“Old or young, student or teacher, businessman or serviceman, we all use energy from morning to evening in some shape or form,” he added. “We spend about $150 billion in wasted energy every year. Many of us waste energy by keeping appliances on longer than necessary and failing to pay attention to energy-saving recommendations.”
Anuj, who serves as secretary of the high school’s debate team, explained in his proposal that the issues of energy wastage and the lack of energy-saving awareness have been talked about and discussed many times.
“Every year we read about these issues, celebrate Earth Day, organize Earth Hour, and then forget about the impact of these events,” he wrote. “We are part of a community and a much bigger nation that is responsible for this energy crisis, but we have done very little to change our individual behaviors or make others aware about the improvements we can make to save energy.”
A fan of alliteration and acronyms, Anuj labeled the weeklong endeavor E-SAW.
That name should make the project more marketable going forward, but there is still the hurdle of asking residents to conserve energy during the coldest month of the year — and quite possibly the coldest week of that month.
“Of course, doing it in February will be a challenge, but I don’t think it should affect the results,” said the former Tashua Elementary School and Madison Middle School student. “If anything, when people make the switch to use less energy that week, then we’ll see even more of an impact than if we did it later in the year.”
In case he needs additional help bringing awareness to his own awareness-minded project, Anuj does have that $200 start-up check that he will use on social media and flyers.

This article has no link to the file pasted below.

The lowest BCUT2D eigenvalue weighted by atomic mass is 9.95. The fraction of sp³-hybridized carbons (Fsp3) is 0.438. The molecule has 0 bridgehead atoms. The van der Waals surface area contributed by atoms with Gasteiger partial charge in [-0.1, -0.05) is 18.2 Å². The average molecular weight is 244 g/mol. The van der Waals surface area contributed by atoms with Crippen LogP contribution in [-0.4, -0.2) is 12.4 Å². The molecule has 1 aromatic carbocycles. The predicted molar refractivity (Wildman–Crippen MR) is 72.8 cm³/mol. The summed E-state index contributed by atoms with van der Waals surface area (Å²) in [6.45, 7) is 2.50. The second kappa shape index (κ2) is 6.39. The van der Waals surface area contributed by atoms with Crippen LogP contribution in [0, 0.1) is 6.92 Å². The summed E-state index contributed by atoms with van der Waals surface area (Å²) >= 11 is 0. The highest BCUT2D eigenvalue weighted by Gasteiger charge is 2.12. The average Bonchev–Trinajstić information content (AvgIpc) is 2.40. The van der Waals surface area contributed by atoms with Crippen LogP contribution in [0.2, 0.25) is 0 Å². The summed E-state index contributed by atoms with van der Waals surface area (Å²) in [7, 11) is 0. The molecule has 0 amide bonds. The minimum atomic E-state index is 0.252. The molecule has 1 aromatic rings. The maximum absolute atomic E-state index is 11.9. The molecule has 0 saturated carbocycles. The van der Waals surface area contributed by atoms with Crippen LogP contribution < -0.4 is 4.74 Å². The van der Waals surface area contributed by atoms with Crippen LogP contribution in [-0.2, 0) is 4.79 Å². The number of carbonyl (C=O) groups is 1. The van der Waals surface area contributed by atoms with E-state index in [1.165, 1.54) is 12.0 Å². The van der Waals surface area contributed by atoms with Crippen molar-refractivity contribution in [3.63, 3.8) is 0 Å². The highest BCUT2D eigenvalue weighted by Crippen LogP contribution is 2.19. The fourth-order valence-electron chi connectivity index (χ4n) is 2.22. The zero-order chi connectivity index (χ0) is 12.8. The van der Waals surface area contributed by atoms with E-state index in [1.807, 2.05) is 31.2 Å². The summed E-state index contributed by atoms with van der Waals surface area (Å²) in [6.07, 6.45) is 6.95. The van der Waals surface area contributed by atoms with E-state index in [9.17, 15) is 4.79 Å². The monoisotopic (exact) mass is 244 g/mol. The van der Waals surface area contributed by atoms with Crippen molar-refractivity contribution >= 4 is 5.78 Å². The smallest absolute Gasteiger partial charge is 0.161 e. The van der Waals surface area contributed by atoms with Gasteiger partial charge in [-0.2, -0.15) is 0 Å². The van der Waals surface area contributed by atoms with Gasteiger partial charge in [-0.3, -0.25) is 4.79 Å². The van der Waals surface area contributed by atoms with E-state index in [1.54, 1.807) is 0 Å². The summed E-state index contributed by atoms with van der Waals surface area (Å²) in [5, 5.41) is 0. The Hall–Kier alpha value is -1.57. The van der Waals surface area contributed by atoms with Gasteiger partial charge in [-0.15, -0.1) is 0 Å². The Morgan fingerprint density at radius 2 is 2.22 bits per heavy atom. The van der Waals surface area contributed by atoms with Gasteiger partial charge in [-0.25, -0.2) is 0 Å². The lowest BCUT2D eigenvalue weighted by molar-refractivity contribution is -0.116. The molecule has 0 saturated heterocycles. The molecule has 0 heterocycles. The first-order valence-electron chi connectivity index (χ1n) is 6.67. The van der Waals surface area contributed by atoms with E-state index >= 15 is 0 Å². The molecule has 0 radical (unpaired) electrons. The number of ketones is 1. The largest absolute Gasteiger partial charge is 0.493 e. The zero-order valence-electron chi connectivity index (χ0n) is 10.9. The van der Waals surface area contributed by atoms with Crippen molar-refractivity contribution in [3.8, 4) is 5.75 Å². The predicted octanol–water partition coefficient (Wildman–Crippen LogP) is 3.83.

One of the other parts of his project is creating a website where residents can sign in, one per household, and upload any pictures or documents that prove their participating in the week.
“That’ll be a way for me to track how everyone’s doing,” he said.
While environmental protection and energy conservation are some of his passions, the young learner also likes building and designing websites — something that should make his life easier as he tries to create a platform that could store a whole town’s worth of energy data.
“I’m passionate about technology,” said Anuj, who’s also a member of the school’s business club and plans to major in finance next fall.
“Technology plays an important role in creating a more sustainable environment, and it also will help me get people to know more about what’s going on,” he added. “In order for this to work, the community needs to participate — kids of all ages, their parents, and their parents’ parents.”
Established in 1977 by the founder of Vitramon Inc. in Monroe, the scholarship’s purpose is to encourage academic excellence in a substantial independent research or study project.
Anuj, who was named Trumbull’s finalist to compete for the five-figure grand prize, will go up against four other selected seniors from Joel Barlow High School in Redding, Masuk High School in Monroe, Newtown High School, and Shelton High School.
Entrants were required to submit proposals for projects in any field of study in which they have an interest, and a total of 29 proposals were received.
Anuj, son of Mahesh and Anju Sisodiya, submitted his project with the objective of creating awareness about energy savings and environmental protection, and using social media, door-to-door campaigns and community events to create this awareness and measure the effectiveness of these tools.
The five finalists were selected on the basis of originality, format of the proposal, project potential, and care with which the proposal and its planned implementation has been thought through.
Prior to the awards dinner on April 27 at Fairfield University, the scholarship recipient will be announced.
At the dinner, the $14,000 scholarship will be presented to the student whose project is judged to be the best.
The scholarship will be paid directly to the college or university for deposit into the student’s account. The scholarship will be awarded without regard to the student’s existing financial status.